Letter of Indemnity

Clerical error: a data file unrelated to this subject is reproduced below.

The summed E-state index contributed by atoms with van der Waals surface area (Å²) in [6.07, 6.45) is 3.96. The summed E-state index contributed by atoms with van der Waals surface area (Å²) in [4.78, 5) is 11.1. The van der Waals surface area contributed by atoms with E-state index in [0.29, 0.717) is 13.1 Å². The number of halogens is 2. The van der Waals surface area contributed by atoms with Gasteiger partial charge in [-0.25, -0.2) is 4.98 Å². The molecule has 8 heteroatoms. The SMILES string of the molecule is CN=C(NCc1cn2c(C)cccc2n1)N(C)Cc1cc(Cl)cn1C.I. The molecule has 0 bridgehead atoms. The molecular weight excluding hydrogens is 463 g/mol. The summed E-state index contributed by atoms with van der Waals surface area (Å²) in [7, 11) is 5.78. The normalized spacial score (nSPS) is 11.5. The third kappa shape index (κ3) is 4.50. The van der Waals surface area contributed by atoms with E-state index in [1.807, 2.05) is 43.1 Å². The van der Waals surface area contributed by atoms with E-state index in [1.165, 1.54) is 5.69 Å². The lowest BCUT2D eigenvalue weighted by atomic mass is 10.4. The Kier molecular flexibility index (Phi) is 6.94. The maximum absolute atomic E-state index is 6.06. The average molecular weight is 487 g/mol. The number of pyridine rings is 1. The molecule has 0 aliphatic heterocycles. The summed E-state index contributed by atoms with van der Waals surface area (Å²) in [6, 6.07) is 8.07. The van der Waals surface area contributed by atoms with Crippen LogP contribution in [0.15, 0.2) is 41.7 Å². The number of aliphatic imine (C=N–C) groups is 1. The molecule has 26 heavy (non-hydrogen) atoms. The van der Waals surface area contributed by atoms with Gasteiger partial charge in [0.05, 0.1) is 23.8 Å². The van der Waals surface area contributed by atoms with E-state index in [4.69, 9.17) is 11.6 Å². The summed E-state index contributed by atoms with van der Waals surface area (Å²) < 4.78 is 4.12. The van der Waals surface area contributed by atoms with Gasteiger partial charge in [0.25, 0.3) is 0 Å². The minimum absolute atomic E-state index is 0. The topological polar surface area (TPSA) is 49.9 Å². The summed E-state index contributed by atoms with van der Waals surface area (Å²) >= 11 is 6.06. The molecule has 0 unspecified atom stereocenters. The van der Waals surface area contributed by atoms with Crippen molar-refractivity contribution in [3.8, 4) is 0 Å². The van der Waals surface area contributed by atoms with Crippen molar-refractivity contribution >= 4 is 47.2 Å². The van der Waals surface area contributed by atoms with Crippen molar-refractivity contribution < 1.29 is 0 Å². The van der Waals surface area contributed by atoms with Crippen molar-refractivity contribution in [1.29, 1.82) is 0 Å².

The new Act also recognises that with the current speed of ships, it is not unusual for the cargo to be correctly delivered against a letter of indemnity.  At the time of delivery, in such a case, the consignee is not in actual possession of the B/L and by the time it reaches him it will have ceased to be a document of title because the goods will no longer be in transit. The 1992 Act in separating the title to sue from the passing of the property in the goods; lawful possession of the B/L is sufficient. Even actual possession is not necessary provided that the steps taken to transfer the B/L were made before it ceased to be a document of title. The Act, after listing the B/L holder or the person to whom delivery is to be made under a sea waybill or ship delivery order then states “shall have transferred to and vested in him all rights of suit under the contract of carriage as if he had been a party to that contract”. With rights come liabilities and the person who demands delivery under a B/L, sea waybill or ship delivery order becomes subject to the same liabilities as the original shipper which may include obligations to pay freight, port charges demurrage etc.  The latter is important with containers where undue delay in collection can incur demurrage on the container as well as penal rent charges from the terminal operator. Those liabilities are not imposed on a party who simply holds the B/L as security for payment, such as a bank in a letter of indemnity transaction. An interesting aspect of the 1992 Act is that a B/L is considered as conclusive evidence of such shipment against the carrier which appears to overrule Grant -v- Norway [1851].